It's. . .okay.  It's basically an origin story with the addition of Doctor Doom also being on the space station (not a rocket, like in the comics) with the Fantastic Four when they got loaded up with cosmic rays. . .except he got driven insane and his skin turned to metal? Okay. . .so Doom has a strange origin, but the rest of the team follows along the original path pretty closely.  The ending is a bit of a mess as Doom turns bad and the FF has to stop his vague and undefined evil plot.

The art is also just okay.  There are good moments to be found here and there. . .Ben Grimm's reveal to his girlfriend as The Thing stands out in my mind. . .but this is otherwise pretty standard and workmanlike comic art.  It does the job, but it doesn't try very hard.



Awwwwwwww. . .


Padding out the length of this comic to justify that sweet $4.99 price tag is a backup story by Tom Defalco and Arthur Adams (reprinted from Fantastic Four #358) about Doctor Doom's "History Editor" in Latveria.  It has nothing to do with the main story and feels very out of place. . .but Adams' art is very nice.  There's also pinups by Jack Kirby and Stuart Immomen, as well as a fluffy and self-congratulatory text piece and photos from the movie.

Overall, this is a pretty average story with pretty average art, padded out with a strangely out of place backup reprint, a couple of pinups, and some promotional material.  If I had paid five bucks for this I'd definitely feel like I paid too much.  My daughter pulled this from a dollar box, and that's right where it belongs.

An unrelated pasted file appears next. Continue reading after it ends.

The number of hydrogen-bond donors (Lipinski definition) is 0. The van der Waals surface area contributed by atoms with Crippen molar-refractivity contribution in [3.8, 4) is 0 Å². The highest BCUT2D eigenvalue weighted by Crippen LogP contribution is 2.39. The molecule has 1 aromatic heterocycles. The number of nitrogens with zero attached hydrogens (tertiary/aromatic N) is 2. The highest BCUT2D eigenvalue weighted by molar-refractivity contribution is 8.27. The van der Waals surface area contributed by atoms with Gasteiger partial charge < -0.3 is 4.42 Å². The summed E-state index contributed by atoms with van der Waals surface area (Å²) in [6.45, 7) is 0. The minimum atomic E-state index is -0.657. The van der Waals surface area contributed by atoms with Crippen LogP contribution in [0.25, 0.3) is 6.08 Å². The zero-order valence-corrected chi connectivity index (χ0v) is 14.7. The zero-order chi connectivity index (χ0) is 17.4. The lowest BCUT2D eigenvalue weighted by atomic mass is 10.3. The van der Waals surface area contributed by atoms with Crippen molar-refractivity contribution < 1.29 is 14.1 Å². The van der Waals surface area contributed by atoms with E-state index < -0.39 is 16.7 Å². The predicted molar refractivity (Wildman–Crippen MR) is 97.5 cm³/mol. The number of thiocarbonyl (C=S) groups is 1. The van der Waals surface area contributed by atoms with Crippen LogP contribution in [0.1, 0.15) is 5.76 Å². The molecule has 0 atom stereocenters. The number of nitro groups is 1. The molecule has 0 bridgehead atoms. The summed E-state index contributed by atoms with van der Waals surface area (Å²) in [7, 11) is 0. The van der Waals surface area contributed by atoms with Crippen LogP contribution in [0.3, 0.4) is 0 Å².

Nope.  Still not interested. This comic didn't do a thing to change my mind.








DC/Vertigo (2000)

SCRIPTS: Steven T. Seagle

PENCILS: Kelley Jones

INKS: Kelley Jones & Jason Moore

COVER: Kelley Jones


In 1799, New York City Constable Ichabod Crane travels to the backwoods town of Sleepy Hollow to use modern detective techniques to solve a series of brutal murders, only to learn that there are mysteries that can't be solved with science as he battles a terrifying supernatural creature.

I haven't seen this movie because I've refused to look at anything Johnny Depp has been involved in since 2013 when he was a big part in pretty much ruining any chance I'll ever have of getting another Lone Ranger movie.  Call me petty if you will, but just thinking about his performance as "Comedy Captain Jack Tonto" destroying the Lone Ranger franchise makes me want to punch a kitten.  Best not to think about it. . .

My daughter assures me that this is actually a really good movie that I would probably like a lot and I should watch it because it came out long before Lone Ranger. . .but I don't think I give a $hit.

But the comic book doesn't have Johnny Depp in it, so let's do this!

First off, to say that this is based on the original Washington Irving tale is a pretty big overstatement of the facts.  Some of the names are the same, and it's set in the same town. . .but other than that, this is a completely different thing.

That said. . .I REALLY enjoyed this comic.  I loved the whole "Man of Science forced to confront the Supernatural" direction of it, where the skeptic becomes the believer over the course of the story.  It's basically a detective story at the dawn of scientific detective methods for the first half, and then there are multiple twists and turns until it becomes a full-blown horror story at the end, complete with black magic and the Headless Horseman.  From start to finish, I found this dark tale well-written and engaging.

Kelley Jones isn't my favorite artist.  His projects are extremely hit and miss, as far as I'm concerned. Fortunately, this is one of his better works.  His darkly-inked and exaggerated style is well suited for this weird gothic tale of terror.  There are a few bad panels here and there (Jones can NOT draw vehicles of ANY kind, whether it be the Batmobile or a horse-drawn carriage), but even though he's not my favorite, I have to admit that Jones was a great choice for artist on this.




Overall, I found this to be a very well-written, unusual and interesting story with dark, twisted art that perfectly matches the dark, twisted nature of the tale.  This one is definitely my favorite of this bunch.